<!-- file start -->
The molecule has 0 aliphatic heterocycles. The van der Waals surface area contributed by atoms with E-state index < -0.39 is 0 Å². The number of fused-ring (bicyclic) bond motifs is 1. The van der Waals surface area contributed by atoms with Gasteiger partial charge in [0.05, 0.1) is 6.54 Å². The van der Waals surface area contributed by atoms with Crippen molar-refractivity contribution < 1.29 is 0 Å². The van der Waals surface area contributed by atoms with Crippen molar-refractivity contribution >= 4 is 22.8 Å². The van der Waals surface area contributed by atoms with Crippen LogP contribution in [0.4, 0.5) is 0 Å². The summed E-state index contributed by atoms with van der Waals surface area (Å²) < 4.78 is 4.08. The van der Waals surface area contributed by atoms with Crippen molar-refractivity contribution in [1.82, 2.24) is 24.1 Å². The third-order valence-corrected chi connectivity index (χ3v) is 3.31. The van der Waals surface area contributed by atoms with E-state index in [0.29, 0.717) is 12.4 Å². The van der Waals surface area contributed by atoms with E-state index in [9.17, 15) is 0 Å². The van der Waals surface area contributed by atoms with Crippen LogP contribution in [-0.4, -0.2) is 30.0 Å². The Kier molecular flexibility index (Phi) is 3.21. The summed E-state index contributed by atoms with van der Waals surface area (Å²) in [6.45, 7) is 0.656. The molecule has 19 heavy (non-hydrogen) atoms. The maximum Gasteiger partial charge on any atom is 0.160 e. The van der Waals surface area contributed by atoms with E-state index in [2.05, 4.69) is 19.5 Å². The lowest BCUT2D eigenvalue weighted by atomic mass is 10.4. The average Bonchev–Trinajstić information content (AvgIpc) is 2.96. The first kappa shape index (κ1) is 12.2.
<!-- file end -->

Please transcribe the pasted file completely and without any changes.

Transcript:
The molecule has 0 aliphatic heterocycles. The van der Waals surface area contributed by atoms with E-state index < -0.39 is 0 Å². The number of fused-ring (bicyclic) bond motifs is 1. The van der Waals surface area contributed by atoms with Gasteiger partial charge in [0.05, 0.1) is 6.54 Å². The van der Waals surface area contributed by atoms with Crippen molar-refractivity contribution < 1.29 is 0 Å². The van der Waals surface area contributed by atoms with Crippen molar-refractivity contribution >= 4 is 22.8 Å². The van der Waals surface area contributed by atoms with Crippen LogP contribution in [0.4, 0.5) is 0 Å². The summed E-state index contributed by atoms with van der Waals surface area (Å²) < 4.78 is 4.08. The van der Waals surface area contributed by atoms with Crippen molar-refractivity contribution in [1.82, 2.24) is 24.1 Å². The third-order valence-corrected chi connectivity index (χ3v) is 3.31. The van der Waals surface area contributed by atoms with E-state index in [0.29, 0.717) is 12.4 Å². The van der Waals surface area contributed by atoms with E-state index in [9.17, 15) is 0 Å². The van der Waals surface area contributed by atoms with Crippen LogP contribution in [-0.4, -0.2) is 30.0 Å². The Kier molecular flexibility index (Phi) is 3.21. The summed E-state index contributed by atoms with van der Waals surface area (Å²) in [6.45, 7) is 0.656. The molecule has 19 heavy (non-hydrogen) atoms. The maximum Gasteiger partial charge on any atom is 0.160 e. The van der Waals surface area contributed by atoms with E-state index in [2.05, 4.69) is 19.5 Å². The lowest BCUT2D eigenvalue weighted by atomic mass is 10.4. The average Bonchev–Trinajstić information content (AvgIpc) is 2.96. The first kappa shape index (κ1) is 12.2.